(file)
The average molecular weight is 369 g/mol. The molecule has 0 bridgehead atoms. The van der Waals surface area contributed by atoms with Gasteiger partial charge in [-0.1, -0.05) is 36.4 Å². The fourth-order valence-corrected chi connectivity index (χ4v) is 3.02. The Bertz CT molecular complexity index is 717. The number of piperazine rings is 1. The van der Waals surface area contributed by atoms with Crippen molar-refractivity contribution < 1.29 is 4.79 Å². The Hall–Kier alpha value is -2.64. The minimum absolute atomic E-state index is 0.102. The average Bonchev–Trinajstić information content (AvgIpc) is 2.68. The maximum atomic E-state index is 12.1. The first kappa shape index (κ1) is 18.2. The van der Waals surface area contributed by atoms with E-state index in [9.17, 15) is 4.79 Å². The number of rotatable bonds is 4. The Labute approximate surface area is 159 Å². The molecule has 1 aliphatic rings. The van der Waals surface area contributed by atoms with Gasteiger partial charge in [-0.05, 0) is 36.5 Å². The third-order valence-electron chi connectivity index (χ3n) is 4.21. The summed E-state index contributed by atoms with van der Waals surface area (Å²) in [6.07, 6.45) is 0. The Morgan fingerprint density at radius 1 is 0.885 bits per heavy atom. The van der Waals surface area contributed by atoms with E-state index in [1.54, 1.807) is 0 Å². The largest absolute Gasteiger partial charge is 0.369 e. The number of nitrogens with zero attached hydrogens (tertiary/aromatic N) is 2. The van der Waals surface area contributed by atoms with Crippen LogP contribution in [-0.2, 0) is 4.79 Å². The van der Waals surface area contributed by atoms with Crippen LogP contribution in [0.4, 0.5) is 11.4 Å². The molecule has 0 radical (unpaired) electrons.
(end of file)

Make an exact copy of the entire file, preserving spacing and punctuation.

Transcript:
The average molecular weight is 369 g/mol. The molecule has 0 bridgehead atoms. The van der Waals surface area contributed by atoms with Gasteiger partial charge in [-0.1, -0.05) is 36.4 Å². The fourth-order valence-corrected chi connectivity index (χ4v) is 3.02. The Bertz CT molecular complexity index is 717. The number of piperazine rings is 1. The van der Waals surface area contributed by atoms with Crippen molar-refractivity contribution < 1.29 is 4.79 Å². The Hall–Kier alpha value is -2.64. The minimum absolute atomic E-state index is 0.102. The average Bonchev–Trinajstić information content (AvgIpc) is 2.68. The maximum atomic E-state index is 12.1. The first kappa shape index (κ1) is 18.2. The van der Waals surface area contributed by atoms with E-state index in [9.17, 15) is 4.79 Å². The number of rotatable bonds is 4. The Labute approximate surface area is 159 Å². The molecule has 1 aliphatic rings. The van der Waals surface area contributed by atoms with Gasteiger partial charge in [-0.05, 0) is 36.5 Å². The third-order valence-electron chi connectivity index (χ3n) is 4.21. The summed E-state index contributed by atoms with van der Waals surface area (Å²) in [6.07, 6.45) is 0. The Morgan fingerprint density at radius 1 is 0.885 bits per heavy atom. The van der Waals surface area contributed by atoms with E-state index in [1.54, 1.807) is 0 Å². The largest absolute Gasteiger partial charge is 0.369 e. The number of nitrogens with zero attached hydrogens (tertiary/aromatic N) is 2. The van der Waals surface area contributed by atoms with Crippen LogP contribution in [-0.2, 0) is 4.79 Å². The van der Waals surface area contributed by atoms with Crippen LogP contribution in [0.4, 0.5) is 11.4 Å². The molecule has 0 radical (unpaired) electrons.